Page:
Hear Ye! Hear Ye!

Lower temperatures in South Florida also herald the return of another local tradition, the Florida Renaissance Festival, affectionately known as the Ren Fest. Now in its 23rd year — pause to feel old, Rennies — the Ren Fest will be returning to Quiet Waters Park with its ye olde (if not historically accurate) fun. There’s the jousting, the hawk demonstrations, the lusty washing wenches and their raunchy show, and of course the Splatter Time Players, who perform the muddiest rendition of Beowulf known to mankind. This year, there will also be some new acts. Cast in Bronze is a “hauntingly beautiful” musical performance composed of 35 bells. If animal acts are more your speed, Cirque du Sewer is the world’s only girl and rat circus performing feats of balance with her trained vermin. The rats jump through flaming hoops, complete obstacle courses, and join trainer Melissa on her slack rope for a death-defying finale. This is not your typical weekend entertainment. Guests are welcome (nay, encouraged) to come in costume, so check out ye olde Instagram account flarenfest if you need inspiration. (Don’t be shy; geek is chic.) The Florida Renaissance Festival opens Saturday and runs every weekend through March 15. Each weekend is themed: Swashbucklers & Sirens Weekend is February 7 and 8; Time Travelers Weekend is February 14 to 16; Wenches Weekend of “Bodacious Bodices” is February 21 and 22; Voyage to the Orient is February 28 and March 1; Dragons & Wizards and Thrones, Oh My! is March 7 and 8; and Kilts & Colleens, St Patrick’s Day Weekend, is March 14 and 15. Admission is $21 for adults and $9 for children ages 6 to 11. Children 5 and younger are admitted free. Seasonal passes are available for $65, and group ticket rates are also offered. Quiet Waters Park is located at 401 S. Powerline Road, Deerfield Beach. Visit ren-fest.com, or call 800-3-REN-FES.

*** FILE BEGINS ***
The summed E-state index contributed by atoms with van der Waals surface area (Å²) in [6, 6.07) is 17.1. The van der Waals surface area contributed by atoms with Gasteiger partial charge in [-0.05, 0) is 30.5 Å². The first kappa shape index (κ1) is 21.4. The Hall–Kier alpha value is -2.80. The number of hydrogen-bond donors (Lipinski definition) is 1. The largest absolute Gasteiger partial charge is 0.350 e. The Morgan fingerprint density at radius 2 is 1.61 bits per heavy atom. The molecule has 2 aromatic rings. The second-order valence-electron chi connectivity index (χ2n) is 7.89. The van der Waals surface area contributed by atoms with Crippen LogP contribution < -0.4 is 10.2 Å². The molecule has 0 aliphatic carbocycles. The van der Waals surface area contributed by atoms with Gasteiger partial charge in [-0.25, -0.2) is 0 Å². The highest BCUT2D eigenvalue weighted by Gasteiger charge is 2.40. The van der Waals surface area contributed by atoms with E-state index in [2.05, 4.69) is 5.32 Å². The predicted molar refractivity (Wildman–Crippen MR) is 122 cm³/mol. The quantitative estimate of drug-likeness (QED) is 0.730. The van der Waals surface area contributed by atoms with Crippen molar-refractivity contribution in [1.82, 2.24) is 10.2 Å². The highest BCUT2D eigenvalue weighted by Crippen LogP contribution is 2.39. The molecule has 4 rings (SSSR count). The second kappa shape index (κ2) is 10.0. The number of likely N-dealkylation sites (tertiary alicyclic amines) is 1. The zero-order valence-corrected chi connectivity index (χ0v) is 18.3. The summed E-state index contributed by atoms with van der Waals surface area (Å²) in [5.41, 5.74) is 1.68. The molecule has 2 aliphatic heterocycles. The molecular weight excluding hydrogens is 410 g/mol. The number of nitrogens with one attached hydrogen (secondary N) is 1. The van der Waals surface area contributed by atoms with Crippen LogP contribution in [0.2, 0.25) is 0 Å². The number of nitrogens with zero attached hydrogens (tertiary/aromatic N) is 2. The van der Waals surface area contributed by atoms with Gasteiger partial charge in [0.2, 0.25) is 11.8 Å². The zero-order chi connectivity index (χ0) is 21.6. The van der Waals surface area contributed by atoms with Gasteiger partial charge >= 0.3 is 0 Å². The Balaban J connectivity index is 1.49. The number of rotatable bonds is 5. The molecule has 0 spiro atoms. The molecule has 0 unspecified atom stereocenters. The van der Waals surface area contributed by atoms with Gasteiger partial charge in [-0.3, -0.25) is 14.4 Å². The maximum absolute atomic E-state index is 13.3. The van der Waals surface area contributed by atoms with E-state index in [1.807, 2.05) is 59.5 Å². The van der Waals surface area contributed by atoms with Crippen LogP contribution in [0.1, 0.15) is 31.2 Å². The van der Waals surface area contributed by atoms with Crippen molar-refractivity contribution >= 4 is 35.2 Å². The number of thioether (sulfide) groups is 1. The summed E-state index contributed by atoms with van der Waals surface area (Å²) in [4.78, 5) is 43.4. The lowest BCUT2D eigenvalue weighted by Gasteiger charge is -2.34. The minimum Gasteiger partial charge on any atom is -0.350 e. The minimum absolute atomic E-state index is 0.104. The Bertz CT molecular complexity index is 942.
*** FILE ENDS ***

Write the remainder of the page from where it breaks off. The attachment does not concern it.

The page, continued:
Sat., Feb. 7, 2015
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Rebecca McBane is the arts and culture/food editor for New Times Broward-Palm Beach. She began her journalism career at the Sun Sentinel's community newspaper offshoot, Forum Publishing Group, where she worked as the editorial assistant and wrote monthly features as well as the weekly library and literature column, "Shelf Life." After a brief stint bumming around London's East End (for no conceivable reason, according to her poor mother), she returned to real life and South Florida to start at New Times as the editorial assistant in 2009. A native Floridian, Rebecca avoids the sun and beach at all costs and can most often be found in a well-air-conditioned space with the glow of a laptop on her face.
Contact: Rebecca McBane